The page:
Brooklyn will cast Shadow among calypso greats

A report by Vinette K. Pryce for Caribbean Life.

Jamaicans who experienced “Soca Madness” in rural St. Mary in the 1980s will not soon forget the premiere performance of a calypsonian from Trinidad & Tobago known as Shadow. On a bill in 1987 with Rootsman, Baron, Bally and others Shadow managed to conquer music lovers partial to partying to reggae music.

“He was well loved,” Charles Simpson the promoter of the event said.

“When he performed “Ease The Tension,” “Peter,” “Feeling The Feelings” and “Bassman” they went crazy.”

The latter was his first big hit and the double entendre to the composition endeared audiences to the lyrical humor and poetic interpretation of the calypso.

“The following years I had to bring him back to St. Thomas, Portland, Clarendon, St. Elizabeth and for a benefit concert for Cornwall College. That charity concert was held at the Royal Yacht Club and it was massive. After, the owner of LaRoose pleaded with me to bring Shadow back to the island for the club opening in Portmore.”

Likewise, on reflection, a privileged Brooklyn crowd that witnessed performances by Winston McGarland Bailey at the former roller rink at Empire Blvd. or any of the venues he performed will recall Shadow’s all-black outfitted ensemble from broad-brimmed hat to knee-high, leather boots.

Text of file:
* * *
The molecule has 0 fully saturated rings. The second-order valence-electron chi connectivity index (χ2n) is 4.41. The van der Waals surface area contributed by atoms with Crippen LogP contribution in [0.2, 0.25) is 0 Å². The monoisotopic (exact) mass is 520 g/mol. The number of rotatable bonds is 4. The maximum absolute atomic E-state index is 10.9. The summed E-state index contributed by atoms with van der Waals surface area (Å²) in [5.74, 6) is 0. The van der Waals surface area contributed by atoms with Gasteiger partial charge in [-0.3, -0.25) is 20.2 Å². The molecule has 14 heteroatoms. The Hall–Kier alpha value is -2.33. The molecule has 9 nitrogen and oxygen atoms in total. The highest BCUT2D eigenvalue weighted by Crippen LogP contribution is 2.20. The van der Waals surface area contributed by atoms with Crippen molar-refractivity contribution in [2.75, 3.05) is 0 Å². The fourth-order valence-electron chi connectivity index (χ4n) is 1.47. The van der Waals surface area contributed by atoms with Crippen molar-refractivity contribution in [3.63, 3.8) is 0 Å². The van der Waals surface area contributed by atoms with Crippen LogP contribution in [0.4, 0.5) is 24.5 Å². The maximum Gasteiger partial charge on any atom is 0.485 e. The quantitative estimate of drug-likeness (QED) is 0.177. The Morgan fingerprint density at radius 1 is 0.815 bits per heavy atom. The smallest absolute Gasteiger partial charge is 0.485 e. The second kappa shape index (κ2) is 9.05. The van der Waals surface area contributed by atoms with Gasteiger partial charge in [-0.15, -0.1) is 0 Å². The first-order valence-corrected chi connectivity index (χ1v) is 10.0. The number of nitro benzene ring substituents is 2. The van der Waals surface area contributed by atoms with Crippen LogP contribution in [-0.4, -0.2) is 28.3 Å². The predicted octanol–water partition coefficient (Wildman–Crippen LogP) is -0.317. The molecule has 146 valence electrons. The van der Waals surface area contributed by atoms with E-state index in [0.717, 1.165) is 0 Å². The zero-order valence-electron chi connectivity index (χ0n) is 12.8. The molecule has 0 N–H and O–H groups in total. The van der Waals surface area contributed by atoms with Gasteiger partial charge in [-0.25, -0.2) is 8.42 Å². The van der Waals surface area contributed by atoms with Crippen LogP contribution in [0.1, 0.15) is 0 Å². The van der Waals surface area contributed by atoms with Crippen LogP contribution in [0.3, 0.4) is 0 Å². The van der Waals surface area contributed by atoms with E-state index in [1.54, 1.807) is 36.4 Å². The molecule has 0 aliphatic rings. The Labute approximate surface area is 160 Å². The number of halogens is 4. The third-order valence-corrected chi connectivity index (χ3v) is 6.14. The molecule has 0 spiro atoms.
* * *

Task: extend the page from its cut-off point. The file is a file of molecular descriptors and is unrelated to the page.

The often caped character presented a serious façade punctuated by rhapsodic calypso that accentuated his mystical strides across every wide stage.

Without a Shadow of doubt he seemed mighty, dark and spirited regularly damning delivering poignant renditions from “Pay De Devil,” “Shift Your Carcass,” “Pimpilumpi­lum,” and “Dreadness.”

On other occasions, he emerged in a shadowed garb of a skeleton. A black leotard dominated the decorated fabric marked by white skeletal bones that framed his body. As he moved about, black and strobe lights effected an eerie image to create a mystical atmosphere owned only by the Trinadad & Tobago storyteller.

From a dynasty that included mighty men – Sparrow, Kitchener, Stalin – and a handful of rulers, Shadow shoulder to shoulder alongside the elite of the genre. And when he visited the boroughs, a kingdom of loyalists obliged.

He died on Oct. 23 at the age of 77 at Mount Hope Hospital in St. Joseph, after suffering a stroke two days earlier.

According to Herman Hall, his booking agent and publisher of Everybody’s Magazine, “Shadow had not enjoyed good health since 2016.”

On Nov. 14, friends and fans will gather in Brooklyn to pay tribute to the revered poet, composer and philosopher during a memorial celebration slated for Tropical Paradise Ballroom, 1367 Utica Ave.

There a calypso-soca fan base from all regions will converge to salute the Trinbagonian who delivered original compositions and delighted audiences.

Some will likely recall the nostalgia of standing inside a roller skating rink in Crown Heights, the ice skating rink at Bedford-Stuyvesant Restoration Corporation, the arena at Madison Square Garden and numerous mas camps where he casted his spell prior to many Labor Day celebrations.

A few years ago at Brooklyn College, standing room only crowds chorused “Dingolay” as if they were back-up singers to his repertoire.

And requests for a reprise of his telling account of Caribbean history with “Columbus Lied” will probably remain a standout to his might and penning.

For the most part, Shadow was revered for delivering sobering accounts on sociological issues.